I started to get antsy, knowing how late for work I was getting. I tuned him out, which was the best thing to do. Otherwise I’d get even more irritated.

“So for just $39, we can take care of you for three days.”

I ignored the mathematical fact that $13.99 times 3 is $41.97, not $39. Any sixth grader should know that.

“$39 is a lot of money,” I said. That’s true, isn’t it? That’s about how much it costs to fill a Corolla’s gas tank in Missouri right now.

He laughed. “So’s $500!”

“Yeah, but I’ve never had to use that deductible, so the chances of me having to use any insurance this week on this car are about zero. So it really doesn’t make any sense to pay $39 for something I’m not going to use.”

“Suit yourself,” he said.

It suited me fine. The car was in our possession from roughly 9 AM on Monday until about 5 PM today (Wednesday). I guess that’s about 56 hours. My wife ran errands for a couple of hours each day and went to the doctor on Wednesday, but I think it’s safe to say that the car spent at least 41.97 hours sitting in our driveway.

Nothing bad happened in our driveway. I’m sure the dog sniffed it a few times.

I’m guessing the salesman who was helping me was probably 24 or 25, and in all fairness, when I was his age I didn’t think $39 was a lot of money either, even if it was really $41.97. Let’s face it. When I was 19, I was making about six bucks an hour. When I was 24, I was making a shade over $12 an hour, and after $6 per hour, that seemed like a lot of money. That was 9 years ago. Let’s guess this whippersnapper makes $15 an hour and made $8 an hour selling dishwashers at Best Buy five years ago. When you go from making $160 a week to $2400 a month, $41.97 seems like nothing. I’m sure he’ll spend more than that on dinner and drinks on Friday.

And I’m sure he and thousands of others like him manage to convince a lot of people every day that $41.97 is really $39, and $39 is nothing, so they sign on the line. All those nothings pile up really quick, and the next thing you know, you’ve got a $9 billion company.


But that “only” tactic doesn’t work on me anymore. Quote me $41.97, and I can tell you it takes me an hour and a half to make that, pre-tax. Factor in taxes, and it takes me more than two hours to make that. That’s a quarter of my day! If I’m going to waste $41.97, I can think of a number of things I’d much rather waste $41.97 on. Maybe a full tank of gas. Or half a week’s worth of groceries. Or 288 diapers, if I shop at Dollar General. That might last my son a month.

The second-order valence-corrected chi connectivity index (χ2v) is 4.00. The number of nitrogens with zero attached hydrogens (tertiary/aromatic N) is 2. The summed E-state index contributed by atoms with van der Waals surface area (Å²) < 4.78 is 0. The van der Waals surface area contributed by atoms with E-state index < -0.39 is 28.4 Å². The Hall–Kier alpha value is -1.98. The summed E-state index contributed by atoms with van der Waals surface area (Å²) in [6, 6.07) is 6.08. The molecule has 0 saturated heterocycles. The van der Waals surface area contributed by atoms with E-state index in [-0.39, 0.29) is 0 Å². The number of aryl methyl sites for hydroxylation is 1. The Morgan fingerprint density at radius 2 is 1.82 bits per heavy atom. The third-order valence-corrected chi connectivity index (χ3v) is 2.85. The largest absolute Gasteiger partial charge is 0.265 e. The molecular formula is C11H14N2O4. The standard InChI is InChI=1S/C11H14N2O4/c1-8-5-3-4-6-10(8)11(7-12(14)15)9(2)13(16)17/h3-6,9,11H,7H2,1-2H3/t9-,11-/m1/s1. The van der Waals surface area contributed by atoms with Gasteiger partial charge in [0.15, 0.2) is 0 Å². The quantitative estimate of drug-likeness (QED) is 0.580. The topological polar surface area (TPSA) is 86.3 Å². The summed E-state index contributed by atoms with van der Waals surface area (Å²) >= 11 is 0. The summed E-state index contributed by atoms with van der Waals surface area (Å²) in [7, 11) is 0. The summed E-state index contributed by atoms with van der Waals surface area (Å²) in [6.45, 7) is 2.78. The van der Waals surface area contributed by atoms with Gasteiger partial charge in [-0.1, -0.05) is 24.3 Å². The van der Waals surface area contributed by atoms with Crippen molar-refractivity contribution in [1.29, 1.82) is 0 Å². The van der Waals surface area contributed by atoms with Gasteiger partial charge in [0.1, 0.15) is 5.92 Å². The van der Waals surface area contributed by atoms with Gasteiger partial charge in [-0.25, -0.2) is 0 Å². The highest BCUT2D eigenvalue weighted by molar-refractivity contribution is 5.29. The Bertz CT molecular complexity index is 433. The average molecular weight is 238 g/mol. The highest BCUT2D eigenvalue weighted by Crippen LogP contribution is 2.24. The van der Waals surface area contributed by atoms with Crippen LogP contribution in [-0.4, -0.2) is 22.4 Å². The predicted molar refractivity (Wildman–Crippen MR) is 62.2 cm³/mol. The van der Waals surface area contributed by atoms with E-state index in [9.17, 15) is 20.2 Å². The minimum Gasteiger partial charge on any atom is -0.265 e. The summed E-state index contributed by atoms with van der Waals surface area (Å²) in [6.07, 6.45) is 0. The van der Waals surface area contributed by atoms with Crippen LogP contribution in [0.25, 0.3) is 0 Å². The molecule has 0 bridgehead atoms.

But I spared him the Dr. Walter Johnson Economics 51 lesson on Opportunity Cost ($101 per credit hour in 1994 at Mizzou). Like I said, I was already late for work. I’d probably already blown $28 worth of vacation time and I didn’t want to make it $41.97.

How to find motivation to balance your budget

This week I read a story on Get Rich Slowly about a couple who refuses to budget. The conversation ended when the person who needed to budget bragged about getting five shrubs on sale for $10 each. She didn’t need them, but the deal was too good to pass up.Consumerism is an easy trap to fall into because of easy credit, and the messages are all around us. Most people who know me probably categorize me as an extreme cheapskate. Certainly there are lots of things I could be doing that I don’t, but even by doing a few little things you can improve your financial situation immensely.

Watch less TV. I think this is a really big one, because TV is the primary source of marketing messages. It’s not just the commercials either. The TV shows give lots of messages about how you’re supposed to live. It’s not a realistic picture.

At one point in my life I was able to go a year without watching TV, just watching the World Series each year. I watch more now. I try to catch This Old House on Sunday evenings and sometimes I’ll watch a show with my wife, so I probably watch 3-4 hours a week now. But that’s a lot less than average.

My advice to someone who wants to watch more TV than I do would be to watch older movies (1940s-1960s), as that would make it harder to compare your life to someone else’s. Plus, there’s a lot less product placement and other marketing shenanigans going on, and if you watch it on video, no commercials.

Have realistic expectations. A lot of 20-somethings seem to think they have to have furniture as nice as their parents. That’s unrealistic and sometimes impractical. The previous generation didn’t always have what they have now. Walk into the home of a 50-something, and some of the furniture will be new, but some of it will be 10-15 years old, possibly more. The furnishings were bought over the course of many years. Plus, nicer things are impractical when you have kids running around. There will be spills and stains and dirt. Kids need to be taught to respect things, but what’s the point of ruining a $1,000 sofa to teach the lesson? It’s better to put something older and cheaper in harm’s way instead–much easier on the credit card and on your sanity.

Budget. A budget isn’t some mystical thing. It’s a simple list of your money as it comes and goes. It can be as simple as a spreadsheet. In one column, list all your sources of income–your paycheck, plus anything you make on the side. Add up that total.

In another column, list your monthly expenses. That’s everything–your car payment, rent or mortgage, credit card bills, utility bills, gasoline, food, and entertainment. You may have to save your receipts for a month to do this realistically. Add up that total. Hopefully it’s a smaller number than the first total.